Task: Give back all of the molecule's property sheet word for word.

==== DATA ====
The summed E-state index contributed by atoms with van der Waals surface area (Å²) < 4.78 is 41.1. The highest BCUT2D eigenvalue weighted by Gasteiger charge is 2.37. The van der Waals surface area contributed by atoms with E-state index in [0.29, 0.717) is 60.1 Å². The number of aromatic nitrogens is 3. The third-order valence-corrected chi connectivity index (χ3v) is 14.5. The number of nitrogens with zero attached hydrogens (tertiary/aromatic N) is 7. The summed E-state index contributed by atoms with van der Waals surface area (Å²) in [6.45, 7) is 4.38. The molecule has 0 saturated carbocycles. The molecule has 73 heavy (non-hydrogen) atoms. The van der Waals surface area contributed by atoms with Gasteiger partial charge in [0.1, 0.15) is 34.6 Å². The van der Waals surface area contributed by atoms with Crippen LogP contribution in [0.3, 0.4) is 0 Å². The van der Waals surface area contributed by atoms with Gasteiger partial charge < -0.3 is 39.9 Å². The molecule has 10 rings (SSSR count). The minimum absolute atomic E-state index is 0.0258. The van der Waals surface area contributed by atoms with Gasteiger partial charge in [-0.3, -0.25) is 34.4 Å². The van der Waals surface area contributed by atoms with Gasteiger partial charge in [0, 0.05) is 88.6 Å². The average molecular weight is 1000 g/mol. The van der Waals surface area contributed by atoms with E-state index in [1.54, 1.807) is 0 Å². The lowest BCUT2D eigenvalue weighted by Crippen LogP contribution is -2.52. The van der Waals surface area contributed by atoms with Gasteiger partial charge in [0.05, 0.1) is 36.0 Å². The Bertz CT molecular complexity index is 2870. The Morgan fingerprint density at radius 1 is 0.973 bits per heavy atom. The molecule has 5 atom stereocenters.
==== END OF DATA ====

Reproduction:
The summed E-state index contributed by atoms with van der Waals surface area (Å²) < 4.78 is 41.1. The highest BCUT2D eigenvalue weighted by Gasteiger charge is 2.37. The van der Waals surface area contributed by atoms with E-state index in [0.29, 0.717) is 60.1 Å². The number of aromatic nitrogens is 3. The third-order valence-corrected chi connectivity index (χ3v) is 14.5. The number of nitrogens with zero attached hydrogens (tertiary/aromatic N) is 7. The summed E-state index contributed by atoms with van der Waals surface area (Å²) in [6.45, 7) is 4.38. The molecule has 0 saturated carbocycles. The molecule has 73 heavy (non-hydrogen) atoms. The van der Waals surface area contributed by atoms with Gasteiger partial charge in [0.1, 0.15) is 34.6 Å². The van der Waals surface area contributed by atoms with Crippen LogP contribution in [0.3, 0.4) is 0 Å². The van der Waals surface area contributed by atoms with Gasteiger partial charge < -0.3 is 39.9 Å². The molecule has 10 rings (SSSR count). The minimum absolute atomic E-state index is 0.0258. The van der Waals surface area contributed by atoms with Gasteiger partial charge in [-0.3, -0.25) is 34.4 Å². The van der Waals surface area contributed by atoms with Gasteiger partial charge in [0, 0.05) is 88.6 Å². The average molecular weight is 1000 g/mol. The van der Waals surface area contributed by atoms with E-state index in [1.54, 1.807) is 0 Å². The lowest BCUT2D eigenvalue weighted by Crippen LogP contribution is -2.52. The van der Waals surface area contributed by atoms with Gasteiger partial charge in [0.05, 0.1) is 36.0 Å². The Bertz CT molecular complexity index is 2870. The Morgan fingerprint density at radius 1 is 0.973 bits per heavy atom. The molecule has 5 atom stereocenters.